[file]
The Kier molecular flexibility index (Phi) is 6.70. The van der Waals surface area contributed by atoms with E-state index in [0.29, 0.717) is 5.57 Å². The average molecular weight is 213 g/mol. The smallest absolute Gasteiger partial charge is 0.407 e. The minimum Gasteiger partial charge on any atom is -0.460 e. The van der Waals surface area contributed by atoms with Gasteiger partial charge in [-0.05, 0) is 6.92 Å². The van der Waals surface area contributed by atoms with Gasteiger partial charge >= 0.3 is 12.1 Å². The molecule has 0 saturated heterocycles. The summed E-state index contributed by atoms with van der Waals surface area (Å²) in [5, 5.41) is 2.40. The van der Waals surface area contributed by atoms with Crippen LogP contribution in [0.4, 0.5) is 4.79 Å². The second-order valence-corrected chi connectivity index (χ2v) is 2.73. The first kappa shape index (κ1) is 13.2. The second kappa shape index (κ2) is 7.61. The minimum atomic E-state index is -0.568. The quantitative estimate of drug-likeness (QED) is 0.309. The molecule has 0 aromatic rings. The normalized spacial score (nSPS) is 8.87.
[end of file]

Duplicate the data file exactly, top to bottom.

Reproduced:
The Kier molecular flexibility index (Phi) is 6.70. The van der Waals surface area contributed by atoms with E-state index in [0.29, 0.717) is 5.57 Å². The average molecular weight is 213 g/mol. The smallest absolute Gasteiger partial charge is 0.407 e. The minimum Gasteiger partial charge on any atom is -0.460 e. The van der Waals surface area contributed by atoms with Gasteiger partial charge in [-0.05, 0) is 6.92 Å². The van der Waals surface area contributed by atoms with Gasteiger partial charge >= 0.3 is 12.1 Å². The molecule has 0 saturated heterocycles. The summed E-state index contributed by atoms with van der Waals surface area (Å²) in [5, 5.41) is 2.40. The van der Waals surface area contributed by atoms with Crippen LogP contribution in [0.4, 0.5) is 4.79 Å². The second-order valence-corrected chi connectivity index (χ2v) is 2.73. The first kappa shape index (κ1) is 13.2. The second kappa shape index (κ2) is 7.61. The minimum atomic E-state index is -0.568. The quantitative estimate of drug-likeness (QED) is 0.309. The molecule has 0 aromatic rings. The normalized spacial score (nSPS) is 8.87.